Precision Profile: Spreading the Value of Accurate, Economic Dry Manure Application
Name: Jim & Mitchell Palmer Location: Elm Creek, Neb. Size: 2,000 acres Crops Grown: Corn, Soybeans, Wheat, and Sunflowers Valuable Tech Tools: Topcon Athene SL2; John Deere 2630; Precision Planting 20/20
Precision Pain Point: Measuring the economic value of dry manure application to manage nutrient management costs
Spreading the Value of Accurate, Economic Dry Manure Application
It’s often said that farmers can’t manage what they don’t measure. Given rising input costs, the ability to apply for concrete numbers rather than casual conclusions is critical to economic, efficient nutrient management.
But dry manure, while an affordable organic alternative to commercial fertilizer, is notoriously challenging to manage, let alone measure. “It’s such a variable product, even load-to-load,” says Jim Palmer, who farms 2,000 acres of primarily irrigated corn and no-till soybeans with his son, Mitchell, in Elm Creek, Neb.
For years, the Palmers invested as much as $140 per acre to have 3,000 tons of dry manure custom spread across 200-300 acres with little or no record of load weight or application rate. “There could be as much as a 5-10-ton variance between what we wanted applied and what actually went into the field,” Jim says. “If we were 10 tons long, we know we didn’t get enough applied where we wanted it, let alone the pass-to-pass consistency.”
While grid samples taken every four years provided a snapshot of the biological benefits of dry manure, the Palmers needed more reliable data to justify the annual expense.
The realization led to an investment in advanced application technology that has reduced spreading costs by almost 50% to $70-$80 per acre and created more financial flexibility in their overall nutrient management strategy.
In 2019, the Palmers purchased their own spreader, a 950 Tubeline, and added Topcon’s Athene SL2 system, which combines dry rate control with load cells that provide real-time product weight readings and on-the-go calibrations as-applied maps. They run the system through a John Deere 2630 display in one of their three Deere 8R series tractors that pulls the spreader.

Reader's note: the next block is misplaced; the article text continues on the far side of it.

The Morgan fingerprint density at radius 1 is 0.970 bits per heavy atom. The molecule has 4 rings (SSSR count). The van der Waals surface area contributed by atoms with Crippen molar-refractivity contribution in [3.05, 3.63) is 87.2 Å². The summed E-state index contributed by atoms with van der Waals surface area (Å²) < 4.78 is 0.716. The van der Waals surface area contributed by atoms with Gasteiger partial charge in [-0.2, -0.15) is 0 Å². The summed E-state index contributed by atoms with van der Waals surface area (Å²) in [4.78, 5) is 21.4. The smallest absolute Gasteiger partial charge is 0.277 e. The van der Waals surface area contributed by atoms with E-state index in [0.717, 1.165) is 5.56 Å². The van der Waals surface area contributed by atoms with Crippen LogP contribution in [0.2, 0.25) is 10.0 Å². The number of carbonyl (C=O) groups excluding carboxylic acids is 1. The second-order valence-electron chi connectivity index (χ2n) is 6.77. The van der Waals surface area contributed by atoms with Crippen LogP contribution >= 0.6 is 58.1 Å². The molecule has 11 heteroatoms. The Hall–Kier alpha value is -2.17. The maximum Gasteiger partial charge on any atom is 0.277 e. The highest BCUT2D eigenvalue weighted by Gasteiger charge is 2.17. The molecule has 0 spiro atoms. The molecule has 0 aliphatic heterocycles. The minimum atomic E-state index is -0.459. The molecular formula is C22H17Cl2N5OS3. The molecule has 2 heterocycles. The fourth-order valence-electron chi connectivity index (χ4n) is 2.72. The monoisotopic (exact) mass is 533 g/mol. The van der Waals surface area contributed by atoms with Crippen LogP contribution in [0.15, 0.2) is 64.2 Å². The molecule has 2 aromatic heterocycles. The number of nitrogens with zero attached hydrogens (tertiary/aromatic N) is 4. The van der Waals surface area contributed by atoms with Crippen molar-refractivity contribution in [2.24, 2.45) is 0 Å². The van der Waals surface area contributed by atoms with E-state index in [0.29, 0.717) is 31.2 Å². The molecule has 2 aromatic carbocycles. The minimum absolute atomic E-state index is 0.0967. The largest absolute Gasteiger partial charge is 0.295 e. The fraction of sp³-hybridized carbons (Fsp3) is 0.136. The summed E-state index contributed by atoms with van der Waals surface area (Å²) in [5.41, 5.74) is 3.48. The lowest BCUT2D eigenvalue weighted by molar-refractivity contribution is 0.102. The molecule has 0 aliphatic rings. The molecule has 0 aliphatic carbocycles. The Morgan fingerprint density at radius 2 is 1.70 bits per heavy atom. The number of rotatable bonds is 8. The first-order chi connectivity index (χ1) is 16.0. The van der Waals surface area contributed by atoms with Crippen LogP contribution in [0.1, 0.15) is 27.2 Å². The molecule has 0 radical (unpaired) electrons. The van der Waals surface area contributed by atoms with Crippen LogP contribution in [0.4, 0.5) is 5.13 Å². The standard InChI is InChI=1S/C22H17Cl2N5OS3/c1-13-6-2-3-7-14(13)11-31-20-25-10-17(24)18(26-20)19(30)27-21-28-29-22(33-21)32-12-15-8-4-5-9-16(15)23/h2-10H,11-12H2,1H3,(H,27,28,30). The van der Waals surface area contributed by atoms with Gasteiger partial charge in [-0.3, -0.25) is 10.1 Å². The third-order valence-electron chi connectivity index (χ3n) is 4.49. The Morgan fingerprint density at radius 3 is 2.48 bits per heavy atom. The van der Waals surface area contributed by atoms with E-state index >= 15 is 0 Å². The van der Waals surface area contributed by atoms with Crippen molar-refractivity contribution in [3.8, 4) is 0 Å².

One of the first benefits Jim noticed was far more accurate readings of the floor chain percentage changes throughout each manure load to manage application rate based on moisture content and spreader speed. They typically spread about 25 tons per acre at 6-7 miles per hour and can correlate application rates with the density of the manure for more consistent coverage.
“We can go from 45,000 pounds to 60,000 pounds in the same pile, based on moisture. If we load up the spreader and it registers 45,000 pounds on the scale, but it’s lighter manure, we’ll lower our rate because we’re applying dryer material,” Jim says. “But when it’s closer to 60,000 pounds, we’ll up our rate because it’s carrying more moisture and a heavier load. Adjusting our flat-rate application based on weight allows us to spread manure more efficiently throughout the field.”
When the Palmers had manure custom spread, an inconsistent application was particularly evident at the edge of a field if the implement turned but didn’t adjust floor chain speed. The result was a thick mat of manure that was virtually impossible to plant into.
“It was sometimes 6 inches thick, and it took a lot of work to get corn or soybean seeds into the ground and for those plants to emerge,” recalls Mitchell. “Now we’re much more consistent and don’t see spots where we can tell the chain sped up. That’s a huge benefit because the only thing that would grow out of those thick spots were weeds.”
The Palmers have been variable-rate applying commercial fertilizer for more than a decade, utilizing Precision Planting’s 20/20 monitor to execute prescriptions on their mounted Deere 12-row planters.
While they rotate manure applications, covering 500-acre sections of the farm every four years, in 2021, they variable-rate spread manure on 200 of those acres, going from 10 tons per acre to as much as 40 in the same field, based on recent grid sample data.
With soil types ranging from sand to heavy ground, some areas recorded barely double-digit parts–per-million phosphorus while others were close to 100. So while the Palmers wondered if they’d sacrifice nitrogen credit by not applying a flat rate of manure across the entire field, they didn’t see a negative impact on yield.
The Palmers estimate they are annually saving at least $100 per acre in dry fertilizer costs and, over the course of four years, will save $300-$400 per acre in commercial fertilizer expenses alone to maintain the same nutrient levels in fields they spread manure.
“The price of fertilizer is always going to go up,” Mitchell says. “But when we look at soil test results that show a field is low in phosphorus, it’s a relief knowing we’ll be able to elevate those levels with a targeted manure application. We don’t have to worry about a huge commercial fertilizer bill for the next three years to get those nutrient levels where we want them to be.”
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